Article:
'A woman who has sufficient intellect to render herself of independent mind ought also to be able to assume the quills of a porcupine in self-defence.' Wildcat and temptress with a mind as sharp as her tongue, the nineteenth-century adventuress, Lola Montez, followed her own advice and became, after Queen Victoria, the most famous woman in the Western world. Born Eliza Gilbert in 1821 to an Ensign in the British Army and his cold Irish wife, she faced a life of misery when her mother arranged a marriage to an elderly man whom she had never met. She fled and became notorious in London society. When it turned against her, she used her looks and the craze for Spanish dancing to re-invent herself as Lola, the widow of a Spanish hero killed in the Civil War. She set out to conquer Europe. Then the King of Bavaria fell for her charms and the stage was set for a scandal that would change the course of history.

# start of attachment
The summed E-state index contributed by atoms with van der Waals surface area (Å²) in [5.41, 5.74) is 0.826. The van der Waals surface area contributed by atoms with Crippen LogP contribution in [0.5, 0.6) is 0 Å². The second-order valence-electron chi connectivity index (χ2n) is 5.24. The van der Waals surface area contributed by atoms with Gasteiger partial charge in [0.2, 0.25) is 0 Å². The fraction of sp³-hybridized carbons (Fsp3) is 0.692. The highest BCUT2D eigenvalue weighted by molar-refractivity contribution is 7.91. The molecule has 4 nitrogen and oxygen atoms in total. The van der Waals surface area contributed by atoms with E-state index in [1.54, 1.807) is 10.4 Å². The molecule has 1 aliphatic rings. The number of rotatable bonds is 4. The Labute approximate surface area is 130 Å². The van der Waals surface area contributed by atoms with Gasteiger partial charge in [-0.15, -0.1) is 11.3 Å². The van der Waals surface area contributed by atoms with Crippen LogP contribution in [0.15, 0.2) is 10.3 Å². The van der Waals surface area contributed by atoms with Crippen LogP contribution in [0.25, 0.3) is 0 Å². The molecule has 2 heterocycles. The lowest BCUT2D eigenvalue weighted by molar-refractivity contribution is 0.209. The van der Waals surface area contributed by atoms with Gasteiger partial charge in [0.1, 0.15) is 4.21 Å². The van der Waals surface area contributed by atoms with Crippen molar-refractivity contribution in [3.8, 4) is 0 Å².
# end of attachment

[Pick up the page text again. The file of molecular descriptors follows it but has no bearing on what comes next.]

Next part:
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- Paperback | 318 pages
- 127 x 203.2 x 25.4mm | 340.19g
- 05 Dec 2010
- Illford, United Kingdom
- black & white illustrations
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